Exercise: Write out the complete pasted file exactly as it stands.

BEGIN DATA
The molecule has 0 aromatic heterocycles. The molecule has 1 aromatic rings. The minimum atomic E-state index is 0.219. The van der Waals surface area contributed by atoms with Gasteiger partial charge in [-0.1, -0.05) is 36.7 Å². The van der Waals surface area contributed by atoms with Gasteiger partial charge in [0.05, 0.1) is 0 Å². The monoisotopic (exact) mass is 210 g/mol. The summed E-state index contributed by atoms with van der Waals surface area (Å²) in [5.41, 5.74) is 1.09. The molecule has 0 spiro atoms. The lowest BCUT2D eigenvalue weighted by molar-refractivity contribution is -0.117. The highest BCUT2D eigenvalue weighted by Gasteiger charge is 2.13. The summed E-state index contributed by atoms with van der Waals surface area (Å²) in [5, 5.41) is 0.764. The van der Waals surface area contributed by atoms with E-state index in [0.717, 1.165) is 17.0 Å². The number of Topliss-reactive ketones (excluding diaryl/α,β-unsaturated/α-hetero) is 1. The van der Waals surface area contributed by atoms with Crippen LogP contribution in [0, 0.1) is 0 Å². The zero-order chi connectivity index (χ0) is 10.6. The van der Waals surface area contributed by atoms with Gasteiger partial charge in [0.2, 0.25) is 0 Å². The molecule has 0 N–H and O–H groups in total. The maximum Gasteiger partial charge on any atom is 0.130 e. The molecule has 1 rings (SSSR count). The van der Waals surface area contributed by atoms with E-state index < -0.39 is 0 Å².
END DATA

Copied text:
The molecule has 0 aromatic heterocycles. The molecule has 1 aromatic rings. The minimum atomic E-state index is 0.219. The van der Waals surface area contributed by atoms with Gasteiger partial charge in [-0.1, -0.05) is 36.7 Å². The van der Waals surface area contributed by atoms with Gasteiger partial charge in [0.05, 0.1) is 0 Å². The monoisotopic (exact) mass is 210 g/mol. The summed E-state index contributed by atoms with van der Waals surface area (Å²) in [5.41, 5.74) is 1.09. The molecule has 0 spiro atoms. The lowest BCUT2D eigenvalue weighted by molar-refractivity contribution is -0.117. The highest BCUT2D eigenvalue weighted by Gasteiger charge is 2.13. The summed E-state index contributed by atoms with van der Waals surface area (Å²) in [5, 5.41) is 0.764. The van der Waals surface area contributed by atoms with E-state index in [0.717, 1.165) is 17.0 Å². The number of Topliss-reactive ketones (excluding diaryl/α,β-unsaturated/α-hetero) is 1. The van der Waals surface area contributed by atoms with Crippen LogP contribution in [0, 0.1) is 0 Å². The zero-order chi connectivity index (χ0) is 10.6. The van der Waals surface area contributed by atoms with Gasteiger partial charge in [0.2, 0.25) is 0 Å². The molecule has 0 N–H and O–H groups in total. The maximum Gasteiger partial charge on any atom is 0.130 e. The molecule has 1 rings (SSSR count). The van der Waals surface area contributed by atoms with E-state index < -0.39 is 0 Å².